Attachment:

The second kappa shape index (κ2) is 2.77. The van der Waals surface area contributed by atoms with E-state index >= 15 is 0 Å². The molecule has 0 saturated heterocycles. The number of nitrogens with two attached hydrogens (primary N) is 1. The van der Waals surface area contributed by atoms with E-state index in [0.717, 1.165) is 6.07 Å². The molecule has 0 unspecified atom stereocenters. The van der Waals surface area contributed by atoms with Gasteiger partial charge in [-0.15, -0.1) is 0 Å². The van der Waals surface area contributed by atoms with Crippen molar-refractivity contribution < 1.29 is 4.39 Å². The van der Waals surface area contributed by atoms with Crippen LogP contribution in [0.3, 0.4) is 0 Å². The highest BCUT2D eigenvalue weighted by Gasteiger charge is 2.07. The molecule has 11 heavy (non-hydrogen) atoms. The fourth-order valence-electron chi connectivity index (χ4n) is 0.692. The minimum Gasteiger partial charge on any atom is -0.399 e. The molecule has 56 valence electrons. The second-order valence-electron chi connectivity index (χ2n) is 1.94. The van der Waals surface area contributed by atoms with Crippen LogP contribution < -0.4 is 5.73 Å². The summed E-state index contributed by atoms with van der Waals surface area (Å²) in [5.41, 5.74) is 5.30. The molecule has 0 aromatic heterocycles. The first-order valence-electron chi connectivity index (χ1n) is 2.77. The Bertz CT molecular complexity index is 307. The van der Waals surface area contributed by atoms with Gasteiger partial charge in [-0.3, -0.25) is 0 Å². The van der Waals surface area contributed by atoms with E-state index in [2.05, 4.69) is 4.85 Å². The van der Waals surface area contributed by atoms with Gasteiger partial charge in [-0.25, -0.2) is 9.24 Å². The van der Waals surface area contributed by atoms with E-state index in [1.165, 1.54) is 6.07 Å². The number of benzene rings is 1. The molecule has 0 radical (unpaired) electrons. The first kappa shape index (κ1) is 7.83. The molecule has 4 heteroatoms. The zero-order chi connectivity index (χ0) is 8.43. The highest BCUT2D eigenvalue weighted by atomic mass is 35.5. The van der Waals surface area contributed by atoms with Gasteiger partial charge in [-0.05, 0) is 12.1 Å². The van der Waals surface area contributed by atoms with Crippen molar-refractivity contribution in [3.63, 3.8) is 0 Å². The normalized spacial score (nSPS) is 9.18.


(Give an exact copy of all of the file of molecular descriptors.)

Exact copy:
The second kappa shape index (κ2) is 2.77. The van der Waals surface area contributed by atoms with E-state index >= 15 is 0 Å². The molecule has 0 saturated heterocycles. The number of nitrogens with two attached hydrogens (primary N) is 1. The van der Waals surface area contributed by atoms with E-state index in [0.717, 1.165) is 6.07 Å². The molecule has 0 unspecified atom stereocenters. The van der Waals surface area contributed by atoms with Gasteiger partial charge in [-0.15, -0.1) is 0 Å². The van der Waals surface area contributed by atoms with Crippen molar-refractivity contribution < 1.29 is 4.39 Å². The van der Waals surface area contributed by atoms with Crippen LogP contribution in [0.3, 0.4) is 0 Å². The highest BCUT2D eigenvalue weighted by Gasteiger charge is 2.07. The molecule has 11 heavy (non-hydrogen) atoms. The fourth-order valence-electron chi connectivity index (χ4n) is 0.692. The minimum Gasteiger partial charge on any atom is -0.399 e. The molecule has 56 valence electrons. The second-order valence-electron chi connectivity index (χ2n) is 1.94. The van der Waals surface area contributed by atoms with Crippen LogP contribution < -0.4 is 5.73 Å². The summed E-state index contributed by atoms with van der Waals surface area (Å²) in [5.41, 5.74) is 5.30. The molecule has 0 aromatic heterocycles. The first-order valence-electron chi connectivity index (χ1n) is 2.77. The Bertz CT molecular complexity index is 307. The van der Waals surface area contributed by atoms with Gasteiger partial charge in [-0.3, -0.25) is 0 Å². The van der Waals surface area contributed by atoms with E-state index in [2.05, 4.69) is 4.85 Å². The van der Waals surface area contributed by atoms with Gasteiger partial charge in [-0.25, -0.2) is 9.24 Å². The van der Waals surface area contributed by atoms with E-state index in [1.165, 1.54) is 6.07 Å². The number of benzene rings is 1. The molecule has 0 radical (unpaired) electrons. The first kappa shape index (κ1) is 7.83. The molecule has 4 heteroatoms. The zero-order chi connectivity index (χ0) is 8.43. The highest BCUT2D eigenvalue weighted by atomic mass is 35.5. The van der Waals surface area contributed by atoms with Gasteiger partial charge in [-0.05, 0) is 12.1 Å². The van der Waals surface area contributed by atoms with Crippen molar-refractivity contribution in [3.63, 3.8) is 0 Å². The normalized spacial score (nSPS) is 9.18.